Patience is an important quality to have, particularly when you live or work with others. When you disapprove of the actions of a coworker or family member are you outspoken and critical (do you tell them what you really think)? Or do you tend to bite your tongue and try to avoid an argument?
Dara looks at this useful idiom in the video below.
Bite your tongue? That sounds pretty painful!
Not literally! To bite your tongue means to stop yourself from saying what you want to say.
So, when would we use this phrase? Let’s see:
- Our boss is always shouting at us. Everyone hates him, but we all just bite our tongues, wait till he’s gone, and then discuss how we’d like to murder him! [Not literally, of course!!]
- There are two keys to a happy marriage: (1) Knowing when to bite your tongue, and (2) Knowing when to bite your tongue!!
- My mother-in-law was being so rude today. For the sake of family harmony, I really had to bite my tongue!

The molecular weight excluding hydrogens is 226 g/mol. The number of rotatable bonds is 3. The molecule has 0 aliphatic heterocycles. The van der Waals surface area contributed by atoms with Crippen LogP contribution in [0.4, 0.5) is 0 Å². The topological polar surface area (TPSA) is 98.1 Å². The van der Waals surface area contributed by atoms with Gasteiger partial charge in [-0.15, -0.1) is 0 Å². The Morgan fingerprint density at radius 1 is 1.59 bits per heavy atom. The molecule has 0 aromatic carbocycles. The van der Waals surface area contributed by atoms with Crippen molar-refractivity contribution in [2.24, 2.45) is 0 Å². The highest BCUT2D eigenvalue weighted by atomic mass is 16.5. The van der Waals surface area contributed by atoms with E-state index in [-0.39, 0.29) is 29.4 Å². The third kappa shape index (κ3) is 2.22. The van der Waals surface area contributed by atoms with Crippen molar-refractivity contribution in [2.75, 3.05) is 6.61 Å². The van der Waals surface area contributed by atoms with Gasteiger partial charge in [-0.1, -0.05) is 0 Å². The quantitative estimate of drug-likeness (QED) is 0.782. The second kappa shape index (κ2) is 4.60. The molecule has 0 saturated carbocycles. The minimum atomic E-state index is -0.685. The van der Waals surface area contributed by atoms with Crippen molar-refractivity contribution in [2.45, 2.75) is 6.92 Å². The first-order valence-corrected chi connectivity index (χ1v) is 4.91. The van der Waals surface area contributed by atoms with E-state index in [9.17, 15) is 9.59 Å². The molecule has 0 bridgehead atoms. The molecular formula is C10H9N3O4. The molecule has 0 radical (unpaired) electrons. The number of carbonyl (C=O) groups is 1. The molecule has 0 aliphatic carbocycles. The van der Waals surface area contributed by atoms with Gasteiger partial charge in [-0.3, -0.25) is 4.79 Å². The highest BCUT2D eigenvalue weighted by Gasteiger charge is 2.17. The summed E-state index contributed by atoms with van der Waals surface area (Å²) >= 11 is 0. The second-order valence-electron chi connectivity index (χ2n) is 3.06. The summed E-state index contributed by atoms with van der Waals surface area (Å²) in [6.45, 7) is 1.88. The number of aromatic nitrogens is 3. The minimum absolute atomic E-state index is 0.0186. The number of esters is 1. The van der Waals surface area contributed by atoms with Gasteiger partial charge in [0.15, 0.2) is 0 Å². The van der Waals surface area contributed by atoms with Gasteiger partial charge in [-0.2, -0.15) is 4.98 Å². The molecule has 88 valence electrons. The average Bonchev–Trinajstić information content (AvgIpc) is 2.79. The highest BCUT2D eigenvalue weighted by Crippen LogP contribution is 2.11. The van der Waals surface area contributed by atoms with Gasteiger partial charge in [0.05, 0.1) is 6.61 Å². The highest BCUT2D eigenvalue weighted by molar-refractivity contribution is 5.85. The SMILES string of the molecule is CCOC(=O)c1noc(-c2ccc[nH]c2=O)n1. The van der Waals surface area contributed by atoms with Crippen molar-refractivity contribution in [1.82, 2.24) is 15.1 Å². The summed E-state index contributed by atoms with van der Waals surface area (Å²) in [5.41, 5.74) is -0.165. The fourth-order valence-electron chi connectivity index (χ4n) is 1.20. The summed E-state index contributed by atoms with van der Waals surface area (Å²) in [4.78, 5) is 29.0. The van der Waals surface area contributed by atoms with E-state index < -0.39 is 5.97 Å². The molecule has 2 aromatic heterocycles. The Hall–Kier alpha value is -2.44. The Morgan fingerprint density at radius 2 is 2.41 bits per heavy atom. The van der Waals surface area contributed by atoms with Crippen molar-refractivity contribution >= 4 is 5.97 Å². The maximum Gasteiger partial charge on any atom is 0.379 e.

So, there we are. Can you think of any other situations in which you have to bite your tongue? If you can, let us know in the comments section below.
Here are a few questions to help you put today’s idiom into use.
- Did you ever disagree with your boss about a course of action? Did you speak up? Why or why not?
- Was there ever a time you didn’t like the person a friend of yours was dating? Did you tell your friend the truth?
- Did you ever see or experience an incident of road rage? What happened?
If you want to learn even more idioms and improve your English fluency, why not take a look at our online course Essential English Idioms?